Edinburgh International Film Festival

La Vita Che Vorrei (The Life I Wish For) (2005)

Starring: Luigi Lo Cascio, Sandra Ceccarelli

Directed by: Giuseppe Piccioni

Rating: 1 2 3 4

Sandra Ceccarelli and Luigi Lo Cascio in La Vita Che Vorrei

Another day, another UK premiere at the Edinburgh International Film Festival. And this time it's an Italian film (yup, my one token non-horror choice). Like a cross between A Star is Born and The French Lieutenant's Woman, the film tells two parallel stories: that of up and coming actress Laura Conti (Sandra Ceccarelli) and established film star Stefano (Luigi Lo Cascio - the sexy policeman from Occhi di Cristallo) and the characters they play in a romantic period drama called, of course, La Vita Che Vorrei.

Morose, career-driven and self-centred, Stefano at first does not take to the neurotic and inexperienced Laura, but it doesn't take long for these two egocentric people to fall into a passionate relationship, albeit one racked with jealousy and insecurity. Like an Italian Vicki Lester, Laura's career is in the ascendant, and Stefano feels left behind, huffily resenting her sudden meteoric success. Laura, meanwhile, seems prepared to make use of anyone to further her career or make her life easier - is Stefano just the latest in a long line? Hard to tell.

Federico and Eleanora meet in La Vita Che Vorrei

Meanwhile, their on screen alter egos, Federico and Eleanora, are enacting the age old Traviata story, as our hero, ensnared by the dangerous beauty of a courtesan, sets aside wife and children to pursue a romantic idyll, only to find that the reality is rather less enchanting than the dream, and, well, you can probably guess what happens at the end, this being the late 19th century and all, and consumption running rife. Can Stefano and Laura's selfish love affair redeem the painful self-sacrifice of their fictional counterparts? Can they manage to change their situations, to find the life they wish for? Aha, mio caro, you'll have to wait and see.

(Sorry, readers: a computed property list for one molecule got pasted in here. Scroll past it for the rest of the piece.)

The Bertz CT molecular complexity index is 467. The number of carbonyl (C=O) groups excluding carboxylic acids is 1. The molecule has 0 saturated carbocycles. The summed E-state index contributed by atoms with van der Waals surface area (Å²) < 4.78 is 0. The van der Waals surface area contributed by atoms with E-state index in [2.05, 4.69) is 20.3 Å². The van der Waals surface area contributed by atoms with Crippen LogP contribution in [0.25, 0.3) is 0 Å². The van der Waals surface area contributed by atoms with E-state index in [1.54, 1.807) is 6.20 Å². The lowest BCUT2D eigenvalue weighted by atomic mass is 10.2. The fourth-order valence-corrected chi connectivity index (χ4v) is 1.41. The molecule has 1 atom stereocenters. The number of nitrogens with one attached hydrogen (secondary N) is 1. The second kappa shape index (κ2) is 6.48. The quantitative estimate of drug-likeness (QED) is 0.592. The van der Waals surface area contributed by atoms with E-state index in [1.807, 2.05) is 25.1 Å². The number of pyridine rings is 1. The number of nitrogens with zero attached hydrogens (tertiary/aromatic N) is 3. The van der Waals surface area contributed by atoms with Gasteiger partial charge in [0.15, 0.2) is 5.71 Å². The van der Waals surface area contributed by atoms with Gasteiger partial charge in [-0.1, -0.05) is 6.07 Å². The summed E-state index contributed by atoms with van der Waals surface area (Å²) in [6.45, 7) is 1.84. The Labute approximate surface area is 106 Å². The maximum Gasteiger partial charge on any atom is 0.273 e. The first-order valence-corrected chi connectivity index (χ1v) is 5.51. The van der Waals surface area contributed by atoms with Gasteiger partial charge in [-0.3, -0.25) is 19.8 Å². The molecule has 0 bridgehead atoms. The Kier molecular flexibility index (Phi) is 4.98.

Beautifully shot and very well scripted, La Vita Che Vorrei offers a fascinating insight into the world behind the camera and the petty distrust and in-fighting that seems inevitably to inhabit it. The transition between present day and 19th century, at times mediated through the camera crew, at others seen directly on screen, is deftly handled, and the echoes between the two symmetrical love stories resonate perfectly: the moment when the two tales collide, as Eleonora chases Stefano's car through the crowded streets of Rome, is just lovely.

At over two hours, the film is perhaps a little long, but ignore your numb backside and just enjoy this absorbing and elegant love story that captures the imagination as well as the heart. Che bello!

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